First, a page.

Federal prosecutors announced racketeering, extortion and bribery charges yesterday against the president of the 15,000-member city school bus drivers’ union, who is already facing trial on charges that he tried to hide Mafia involvement in the union.
The new charges against the president, Salvatore Battaglia, 60, of Local 1181 of the Amalgamated Transit Union, were contained in an indictment unsealed in United States District Court in Manhattan that says he is a member of the Genovese crime family. The new charges came just weeks after the union’s longtime secretary-treasurer, Julius Bernstein, pleaded guilty to federal racketeering charges and began cooperating with prosecutors and the F.B.I., law enforcement officials said.
The new charges said that over at least two years, Mr. Battaglia and others agreed with the owners of a number of school bus companies not to organize their workers, in exchange for tens of thousands of dollars in payoffs from the owners.
Dissidents in the local have complained that it has been awash in corruption. Matthew Ianniello, 86, who prosecutors have said is the acting boss of the Genovese crime family, pleaded guilty in September, admitting that he had helped arrange for bus companies to make payoffs to Local 1181 officials.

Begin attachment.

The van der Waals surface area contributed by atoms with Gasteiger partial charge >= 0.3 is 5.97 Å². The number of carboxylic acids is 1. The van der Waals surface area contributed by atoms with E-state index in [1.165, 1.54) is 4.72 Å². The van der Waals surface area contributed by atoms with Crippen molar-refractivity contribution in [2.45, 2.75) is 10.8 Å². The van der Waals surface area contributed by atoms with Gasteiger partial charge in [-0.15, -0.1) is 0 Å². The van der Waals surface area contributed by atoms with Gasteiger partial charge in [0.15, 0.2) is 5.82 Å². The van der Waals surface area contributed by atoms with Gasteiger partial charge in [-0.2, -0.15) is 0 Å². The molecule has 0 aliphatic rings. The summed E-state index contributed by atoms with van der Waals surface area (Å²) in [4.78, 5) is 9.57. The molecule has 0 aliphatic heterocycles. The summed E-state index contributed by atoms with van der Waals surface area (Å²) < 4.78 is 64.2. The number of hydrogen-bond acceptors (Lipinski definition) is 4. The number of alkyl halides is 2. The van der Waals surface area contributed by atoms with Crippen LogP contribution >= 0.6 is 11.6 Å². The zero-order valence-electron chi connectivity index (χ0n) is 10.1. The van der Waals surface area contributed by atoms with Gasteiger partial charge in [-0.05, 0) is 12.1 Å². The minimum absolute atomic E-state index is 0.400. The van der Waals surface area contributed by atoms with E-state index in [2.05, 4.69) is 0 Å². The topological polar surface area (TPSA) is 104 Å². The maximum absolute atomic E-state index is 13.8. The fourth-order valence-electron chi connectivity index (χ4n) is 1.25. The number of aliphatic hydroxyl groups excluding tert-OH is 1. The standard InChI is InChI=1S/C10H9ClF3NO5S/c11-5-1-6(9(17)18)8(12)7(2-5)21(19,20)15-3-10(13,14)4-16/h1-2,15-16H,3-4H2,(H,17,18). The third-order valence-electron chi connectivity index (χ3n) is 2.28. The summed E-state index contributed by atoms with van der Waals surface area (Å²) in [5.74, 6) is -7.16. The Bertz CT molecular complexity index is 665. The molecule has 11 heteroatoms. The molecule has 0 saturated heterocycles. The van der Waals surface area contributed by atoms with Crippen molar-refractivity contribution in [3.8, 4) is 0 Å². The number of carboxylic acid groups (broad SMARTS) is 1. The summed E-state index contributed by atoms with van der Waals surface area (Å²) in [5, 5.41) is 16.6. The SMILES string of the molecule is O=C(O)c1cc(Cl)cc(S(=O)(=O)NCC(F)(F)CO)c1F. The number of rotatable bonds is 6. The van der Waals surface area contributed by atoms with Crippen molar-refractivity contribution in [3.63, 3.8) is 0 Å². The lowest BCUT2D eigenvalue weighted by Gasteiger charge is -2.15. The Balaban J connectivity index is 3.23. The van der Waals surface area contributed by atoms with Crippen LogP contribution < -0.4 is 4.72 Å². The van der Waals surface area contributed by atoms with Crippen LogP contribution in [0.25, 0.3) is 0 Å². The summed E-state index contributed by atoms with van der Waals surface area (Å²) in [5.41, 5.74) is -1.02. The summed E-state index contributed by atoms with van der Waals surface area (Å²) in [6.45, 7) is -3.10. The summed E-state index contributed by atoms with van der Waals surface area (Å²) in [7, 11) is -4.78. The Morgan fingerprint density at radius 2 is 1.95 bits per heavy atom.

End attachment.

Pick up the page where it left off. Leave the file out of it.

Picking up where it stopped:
Mr. Ianniello, Mr. Battaglia and Mr. Bernstein were among 20 people charged together in the original indictment in the case in July 2005. Last week, a federal jury in Manhattan acquitted one of the men, Ciro Perrone, on an obstruction of justice charge but failed to reach a verdict on racketeering charges. A prosecutor plans to retry him.
Mr. Battaglia’s lawyer, Charles G. Fiore, and a spokesman for the union did not return telephone messages late last night.
Mr. Battaglia would face a maximum of 168 years in prison if convicted on all the charges.